Rep. Liz Cheney has joined the growing list of House Republicans to lose reelection campaigns in 2022 after voting to impeach former President Donald Trump following the Jan. 6, 2021, attack on the U.S. Capitol. On Tuesday night, Cheney came up short in the GOP House primary in Wyoming, a state she's represented since 2017, in a closely watched race against challenger Harriet Hageman.
In her current term, Cheney serves as vice chair of the House committee investigating Trump's role in the events of Jan. 6 and efforts to overturn a free and fair election. So, it's no surprise that the former president supported her opponent. But Hageman, who will face the Democratic nominee in November, hasn't always supported Trump — or opposed Cheney — for elected office.
Here's what to know about the Republican nominee for Wyoming's only seat in the House of Representatives.
Hageman is a Fort Laramie, Wyoming, native and the daughter of a state legislator. She ran for governor of Wyoming in 2018 but failed to secure the GOP nomination.
As a water and natural resources attorney, Hageman, 59, has fought against government regulations and environmentalists. A 2009 story about her opposition to the Roadless Area Conservation Rule, a Clinton-era policy that protected 58.5 million acres of national forest, is headlined "The Wicked Witch of the West," a moniker the High Country News reports made her proud.
"I have dedicated my career to fighting for the people of the great State of Wyoming as we've been under assault from Washington, D.C., and career politicians," her campaign website bio reads. "For the last 20 years, I have been fighting back against Federal agencies that try to usurp our rights with overbearing regulations."
While she's touts steadfastness in her legal career, Hageman has changed her opinion of her 2022 opponent, whom she advised in Cheney's brief 2013 Senate race and also praised during Cheney's first run for Congress in 2016.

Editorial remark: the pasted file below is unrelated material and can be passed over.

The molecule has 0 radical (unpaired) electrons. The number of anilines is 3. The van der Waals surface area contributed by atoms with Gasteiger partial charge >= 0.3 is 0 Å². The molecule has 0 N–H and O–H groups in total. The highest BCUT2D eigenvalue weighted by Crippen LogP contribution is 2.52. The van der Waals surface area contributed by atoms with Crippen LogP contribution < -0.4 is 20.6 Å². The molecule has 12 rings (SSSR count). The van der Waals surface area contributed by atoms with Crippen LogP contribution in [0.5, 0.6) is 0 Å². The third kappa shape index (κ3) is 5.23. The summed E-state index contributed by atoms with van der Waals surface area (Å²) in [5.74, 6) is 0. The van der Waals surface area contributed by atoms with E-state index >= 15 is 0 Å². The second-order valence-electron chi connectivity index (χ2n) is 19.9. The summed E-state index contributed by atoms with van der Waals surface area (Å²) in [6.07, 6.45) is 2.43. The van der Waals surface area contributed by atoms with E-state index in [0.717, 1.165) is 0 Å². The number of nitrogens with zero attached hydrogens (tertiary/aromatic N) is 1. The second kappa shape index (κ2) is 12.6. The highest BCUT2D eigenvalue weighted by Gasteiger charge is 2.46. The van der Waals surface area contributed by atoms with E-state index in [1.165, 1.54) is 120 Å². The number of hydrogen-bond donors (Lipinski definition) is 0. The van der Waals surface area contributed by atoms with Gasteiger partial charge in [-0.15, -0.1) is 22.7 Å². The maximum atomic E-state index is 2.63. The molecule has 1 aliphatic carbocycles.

"I am proud to introduce my friend Liz Cheney," Hageman said on the campaign trail six years ago, according to CNN. "I know Liz Cheney is a proven, courageous, constitutional conservative, someone who has the education, the background and experience to fight effectively for Wyoming on a national stage."
"Like many Wyomingites, I supported Liz Cheney when she ran for Congress," Hageman said in her statement last September. "But then she betrayed Wyoming, she betrayed this country, and she betrayed me."
Recently, portions of Hageman's stump speeches about Cheney sounded quite different than they did in 2016.
"We're fed up with the Jan. 6 commission and those who think they can gaslight us," Hageman told the crowd in May at a Trump rally in Casper, Wyoming, CNN reports. "And we're fed up with Liz Cheney."
While Hageman made a political liability of Cheney's high-profile role on the committee investigating the attack on the U.S. Capitol by Trump supporters in 2021, she only recently fully embraced the former president's false narratives about a "stolen" election.
"Absolutely the election was rigged. It was rigged to make sure that President Trump could not get reelected," Hageman said at a recent campaign event, according to the Casper Star Tribune, which noted cheers from the crowd. "What happened in 2020 is a travesty."
Trump endorsed Hageman in September 2021. "Harriet Hageman adores the Great State of Wyoming, is strong on Crime and Borders, powerfully supports the Second Amendment, loves our Military and our Vets, and will fight for Election Integrity and Energy Independence," he said in a statement at the time. "Unlike RINO Liz Cheney, Harriet is all in for American First."
In supporting Hageman, Trump is overlooking her previous efforts to keep him out of the White House.
In 2016, she supported Texas Sen. Ted Cruz, calling Trump "the weakest candidate" for president among Republicans and worried that nominating "somebody who is racist and xenophobic" would hurt the GOP's chances in the general election, which Trump ultimately won, The New York Times reports.
Hageman went even further during the Republican National Convention that year, participating in a longshot procedural move to block Trump from officially claiming the party's nomination months after he clenched it during the primary season.
Working with fellow Cruz supporters, Hageman and others tried to force a vote on the convention floor between the Texas senator and Trump, disregarding the clear choice of Republican voters who'd already weighed in during primaries and caucuses around the country.
To allow a vote, Hageman joined a small group of Republicans looking to "unbind" delegates, the Times reported. But Trump supporters moved to ensure delegates were bound by results of states' nominating contests.
Never miss a story — sign up for PEOPLE's free daily newsletter to stay up-to-date on the best of what PEOPLE has to offer.
Speaking publicly for the first time about that effort, Hageman gave a statement to the Times in September.
"I heard and believed the lies the Democrats and Liz Cheney's friends in the media were telling at the time, but that is ancient history as I quickly realized that their allegations against President Trump were untrue," she said. "He was the greatest president of my lifetime, and I am proud to have been able to renominate him in 2020. And I'm proud to strongly support him today."